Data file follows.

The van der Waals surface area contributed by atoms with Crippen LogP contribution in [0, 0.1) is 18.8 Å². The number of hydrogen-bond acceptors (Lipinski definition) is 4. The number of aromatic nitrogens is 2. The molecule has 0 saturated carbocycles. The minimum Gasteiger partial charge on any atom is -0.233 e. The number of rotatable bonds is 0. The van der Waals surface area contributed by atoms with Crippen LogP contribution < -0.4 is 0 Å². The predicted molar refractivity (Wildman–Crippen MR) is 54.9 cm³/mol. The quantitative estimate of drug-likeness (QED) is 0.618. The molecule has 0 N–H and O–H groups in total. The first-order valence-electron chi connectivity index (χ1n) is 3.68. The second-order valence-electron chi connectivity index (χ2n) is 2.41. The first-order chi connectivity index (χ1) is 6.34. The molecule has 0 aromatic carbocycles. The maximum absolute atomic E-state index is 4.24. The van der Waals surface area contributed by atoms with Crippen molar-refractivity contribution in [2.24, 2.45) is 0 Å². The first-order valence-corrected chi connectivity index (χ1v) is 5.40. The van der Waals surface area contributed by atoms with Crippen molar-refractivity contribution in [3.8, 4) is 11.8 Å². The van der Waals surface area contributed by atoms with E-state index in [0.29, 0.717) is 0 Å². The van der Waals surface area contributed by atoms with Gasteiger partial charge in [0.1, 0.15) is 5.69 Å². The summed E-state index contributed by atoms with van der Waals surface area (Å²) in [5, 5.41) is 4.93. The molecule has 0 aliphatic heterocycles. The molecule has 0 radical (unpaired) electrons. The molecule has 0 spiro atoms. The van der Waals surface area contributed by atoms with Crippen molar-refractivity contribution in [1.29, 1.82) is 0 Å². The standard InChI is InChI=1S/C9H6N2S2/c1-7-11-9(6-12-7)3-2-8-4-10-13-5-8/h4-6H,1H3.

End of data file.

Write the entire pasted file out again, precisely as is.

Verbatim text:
The van der Waals surface area contributed by atoms with Crippen LogP contribution in [0, 0.1) is 18.8 Å². The number of hydrogen-bond acceptors (Lipinski definition) is 4. The number of aromatic nitrogens is 2. The molecule has 0 saturated carbocycles. The minimum Gasteiger partial charge on any atom is -0.233 e. The number of rotatable bonds is 0. The van der Waals surface area contributed by atoms with Crippen LogP contribution < -0.4 is 0 Å². The predicted molar refractivity (Wildman–Crippen MR) is 54.9 cm³/mol. The quantitative estimate of drug-likeness (QED) is 0.618. The molecule has 0 N–H and O–H groups in total. The first-order valence-electron chi connectivity index (χ1n) is 3.68. The second-order valence-electron chi connectivity index (χ2n) is 2.41. The first-order chi connectivity index (χ1) is 6.34. The molecule has 0 aromatic carbocycles. The maximum absolute atomic E-state index is 4.24. The van der Waals surface area contributed by atoms with Crippen molar-refractivity contribution in [2.24, 2.45) is 0 Å². The first-order valence-corrected chi connectivity index (χ1v) is 5.40. The van der Waals surface area contributed by atoms with Crippen molar-refractivity contribution in [3.8, 4) is 11.8 Å². The van der Waals surface area contributed by atoms with E-state index in [0.29, 0.717) is 0 Å². The van der Waals surface area contributed by atoms with Gasteiger partial charge in [0.1, 0.15) is 5.69 Å². The summed E-state index contributed by atoms with van der Waals surface area (Å²) in [5, 5.41) is 4.93. The molecule has 0 aliphatic heterocycles. The molecule has 0 radical (unpaired) electrons. The molecule has 0 spiro atoms. The van der Waals surface area contributed by atoms with Crippen molar-refractivity contribution in [1.29, 1.82) is 0 Å². The standard InChI is InChI=1S/C9H6N2S2/c1-7-11-9(6-12-7)3-2-8-4-10-13-5-8/h4-6H,1H3.